Last chance.....Have you checked your PC yet?
Google Added DNSChanger Malware Warnings to Search Results
May 23, 2012
Google today pledged to warn users whose computers or home routers appear to be infected with the DNSChanger malware.
The roughly half a million devices still infected with DNSChanger will receive warnings atop their search results that provide steps for removing the malicious software from their machines.
What's the big deal? Computers still infected with DNSChanger after July 9 will no longer be able to connect to the Internet, so those affected need to act fast.
The problem dates back to November 2011, when the FBI seized and shut down about 100 servers that were infecting millions of computers with the DNSChanger Trojan. Infected machines had their Domain Name System settings altered so websites would redirect to servers controlled by the criminals. The scammers reportedly earned millions in affiliate and referral fees by diverting users through those sites.
The FBI wanted to shut down the rogue servers, but if they did, infected computers would have lost access to the Internet immediately. So, the FBI got a court order to continue running the servers while people applied a patch. That court order was originally scheduled to expire on March 8, but was later extended to July 9. If infected machines are not fixed by then, their Internet connections will go dark after the servers are shut down.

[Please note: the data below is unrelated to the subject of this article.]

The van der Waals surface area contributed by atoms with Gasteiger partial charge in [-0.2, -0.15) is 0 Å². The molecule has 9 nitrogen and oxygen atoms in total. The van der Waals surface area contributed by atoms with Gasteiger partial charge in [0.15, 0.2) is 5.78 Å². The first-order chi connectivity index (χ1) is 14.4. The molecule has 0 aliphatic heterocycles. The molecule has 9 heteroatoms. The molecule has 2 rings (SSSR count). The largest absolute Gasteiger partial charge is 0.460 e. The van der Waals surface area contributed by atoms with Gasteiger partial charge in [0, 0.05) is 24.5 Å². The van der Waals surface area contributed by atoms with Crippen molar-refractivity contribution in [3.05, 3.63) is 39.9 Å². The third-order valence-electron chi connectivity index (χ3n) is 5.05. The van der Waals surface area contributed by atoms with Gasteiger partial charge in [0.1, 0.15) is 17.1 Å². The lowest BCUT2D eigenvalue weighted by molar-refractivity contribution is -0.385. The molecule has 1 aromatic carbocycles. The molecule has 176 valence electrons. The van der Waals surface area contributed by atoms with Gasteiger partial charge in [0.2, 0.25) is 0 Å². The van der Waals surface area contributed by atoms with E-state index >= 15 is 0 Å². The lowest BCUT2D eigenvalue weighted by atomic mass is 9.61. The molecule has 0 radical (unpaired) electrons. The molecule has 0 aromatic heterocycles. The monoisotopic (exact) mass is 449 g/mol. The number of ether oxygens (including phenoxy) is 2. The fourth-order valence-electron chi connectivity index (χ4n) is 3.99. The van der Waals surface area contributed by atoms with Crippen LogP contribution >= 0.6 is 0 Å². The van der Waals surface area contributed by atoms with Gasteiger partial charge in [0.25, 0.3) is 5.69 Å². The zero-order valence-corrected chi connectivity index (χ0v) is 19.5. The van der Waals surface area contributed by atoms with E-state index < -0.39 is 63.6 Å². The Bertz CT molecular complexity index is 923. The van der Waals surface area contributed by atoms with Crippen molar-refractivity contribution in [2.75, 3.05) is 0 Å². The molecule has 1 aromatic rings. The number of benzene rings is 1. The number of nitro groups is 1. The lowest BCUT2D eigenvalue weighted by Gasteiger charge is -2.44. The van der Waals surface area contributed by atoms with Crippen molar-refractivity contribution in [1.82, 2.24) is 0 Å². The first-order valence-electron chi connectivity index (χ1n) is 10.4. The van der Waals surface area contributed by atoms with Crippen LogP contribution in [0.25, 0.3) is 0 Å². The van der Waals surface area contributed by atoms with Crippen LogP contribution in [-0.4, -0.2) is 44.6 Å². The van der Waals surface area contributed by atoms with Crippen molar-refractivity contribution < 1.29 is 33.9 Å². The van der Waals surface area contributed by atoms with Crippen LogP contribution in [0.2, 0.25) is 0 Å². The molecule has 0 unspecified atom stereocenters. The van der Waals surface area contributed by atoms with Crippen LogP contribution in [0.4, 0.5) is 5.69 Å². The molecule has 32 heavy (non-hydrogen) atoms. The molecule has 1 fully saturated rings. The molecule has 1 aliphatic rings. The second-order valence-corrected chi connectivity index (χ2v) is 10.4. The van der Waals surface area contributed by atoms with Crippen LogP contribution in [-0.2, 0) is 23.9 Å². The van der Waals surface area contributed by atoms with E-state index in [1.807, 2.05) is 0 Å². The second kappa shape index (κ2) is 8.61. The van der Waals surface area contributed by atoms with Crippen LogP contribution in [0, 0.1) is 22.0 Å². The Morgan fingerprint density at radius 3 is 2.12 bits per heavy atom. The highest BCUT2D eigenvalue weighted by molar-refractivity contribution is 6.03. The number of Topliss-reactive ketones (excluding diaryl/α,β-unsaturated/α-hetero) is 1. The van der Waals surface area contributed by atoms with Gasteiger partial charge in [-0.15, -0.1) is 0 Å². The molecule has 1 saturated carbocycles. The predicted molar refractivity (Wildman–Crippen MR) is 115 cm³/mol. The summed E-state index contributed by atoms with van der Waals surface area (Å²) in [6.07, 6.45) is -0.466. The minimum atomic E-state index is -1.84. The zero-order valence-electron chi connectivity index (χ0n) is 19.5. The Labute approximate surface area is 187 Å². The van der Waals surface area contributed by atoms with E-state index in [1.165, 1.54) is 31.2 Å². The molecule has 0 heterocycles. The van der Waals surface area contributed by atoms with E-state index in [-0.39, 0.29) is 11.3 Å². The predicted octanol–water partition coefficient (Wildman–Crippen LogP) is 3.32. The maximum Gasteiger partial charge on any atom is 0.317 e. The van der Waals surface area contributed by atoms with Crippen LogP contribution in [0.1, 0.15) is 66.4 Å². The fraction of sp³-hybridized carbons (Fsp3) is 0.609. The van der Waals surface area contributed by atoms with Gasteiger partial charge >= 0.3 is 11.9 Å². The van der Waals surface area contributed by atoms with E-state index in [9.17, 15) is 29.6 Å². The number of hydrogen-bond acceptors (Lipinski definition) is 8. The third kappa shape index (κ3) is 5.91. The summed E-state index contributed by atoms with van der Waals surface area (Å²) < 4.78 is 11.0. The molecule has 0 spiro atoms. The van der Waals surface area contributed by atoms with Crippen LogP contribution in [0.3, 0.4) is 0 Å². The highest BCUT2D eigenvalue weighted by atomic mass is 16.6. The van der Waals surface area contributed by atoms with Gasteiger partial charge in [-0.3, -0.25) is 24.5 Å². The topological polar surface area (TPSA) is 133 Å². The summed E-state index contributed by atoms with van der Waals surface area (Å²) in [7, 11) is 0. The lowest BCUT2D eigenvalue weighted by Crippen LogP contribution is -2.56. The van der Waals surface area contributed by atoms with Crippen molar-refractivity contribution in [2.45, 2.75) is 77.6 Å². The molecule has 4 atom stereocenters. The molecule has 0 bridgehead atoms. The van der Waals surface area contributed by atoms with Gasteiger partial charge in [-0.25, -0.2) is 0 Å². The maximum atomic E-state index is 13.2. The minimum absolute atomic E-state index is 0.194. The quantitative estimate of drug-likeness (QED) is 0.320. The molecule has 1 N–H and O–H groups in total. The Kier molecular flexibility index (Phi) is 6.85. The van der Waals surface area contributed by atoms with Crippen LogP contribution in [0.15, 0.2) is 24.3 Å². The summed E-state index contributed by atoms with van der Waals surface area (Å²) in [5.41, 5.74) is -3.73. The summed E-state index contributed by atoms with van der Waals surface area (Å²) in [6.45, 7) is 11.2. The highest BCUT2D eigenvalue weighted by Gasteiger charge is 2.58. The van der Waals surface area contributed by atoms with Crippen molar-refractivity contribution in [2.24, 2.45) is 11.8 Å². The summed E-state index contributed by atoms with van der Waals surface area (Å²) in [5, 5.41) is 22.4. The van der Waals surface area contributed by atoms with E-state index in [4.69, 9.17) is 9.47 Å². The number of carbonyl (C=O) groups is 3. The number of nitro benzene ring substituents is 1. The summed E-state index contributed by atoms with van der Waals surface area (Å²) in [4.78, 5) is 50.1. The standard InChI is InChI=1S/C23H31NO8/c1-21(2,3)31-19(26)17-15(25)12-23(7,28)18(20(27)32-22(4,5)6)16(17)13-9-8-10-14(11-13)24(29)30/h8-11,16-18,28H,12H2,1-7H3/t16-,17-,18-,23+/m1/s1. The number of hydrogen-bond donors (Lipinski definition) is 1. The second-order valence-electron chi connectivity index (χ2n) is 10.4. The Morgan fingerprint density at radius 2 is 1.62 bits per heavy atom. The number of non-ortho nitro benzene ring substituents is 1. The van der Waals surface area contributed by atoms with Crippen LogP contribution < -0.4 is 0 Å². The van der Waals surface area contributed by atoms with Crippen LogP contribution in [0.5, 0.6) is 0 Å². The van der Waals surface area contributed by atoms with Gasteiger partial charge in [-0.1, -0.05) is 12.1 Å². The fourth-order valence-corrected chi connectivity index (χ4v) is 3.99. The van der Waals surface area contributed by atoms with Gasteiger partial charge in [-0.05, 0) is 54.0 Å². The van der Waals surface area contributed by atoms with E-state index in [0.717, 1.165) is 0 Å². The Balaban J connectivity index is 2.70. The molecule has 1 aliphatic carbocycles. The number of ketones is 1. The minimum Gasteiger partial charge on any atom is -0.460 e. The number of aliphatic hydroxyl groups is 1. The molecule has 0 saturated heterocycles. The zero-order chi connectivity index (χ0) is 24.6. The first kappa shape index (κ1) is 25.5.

On Google, infected computers will see a warning atop their screen when completing a search (see below). "You computer appears to be infected," it reads. "We believe that your computer is infected with malicious software. If you don't take action, you might not be able to connect to the Internet in the future."
Google has added a link with directions for how to remove the software. PCMag's Security Watch blog also has more details on how to rid your machine of the malware, and the FBI has a tool that will let you check if your computer is affected.
"Our goal with this notification is to raise awareness of DNSChanger among affected users," Damian Menscher, a security engineer at Google, wrote in a blog post. "We believe directly messaging affected users on a trusted site and in their preferred language will produce the best possible results."
Google first started adding malware warnings to search results last summer after it noticed some unusual activity on its network while conducting routine data center maintenance. Google said today that that effort resulted in warnings for 1 million of its users.
For more, see the FBI's overview of DNSChanger.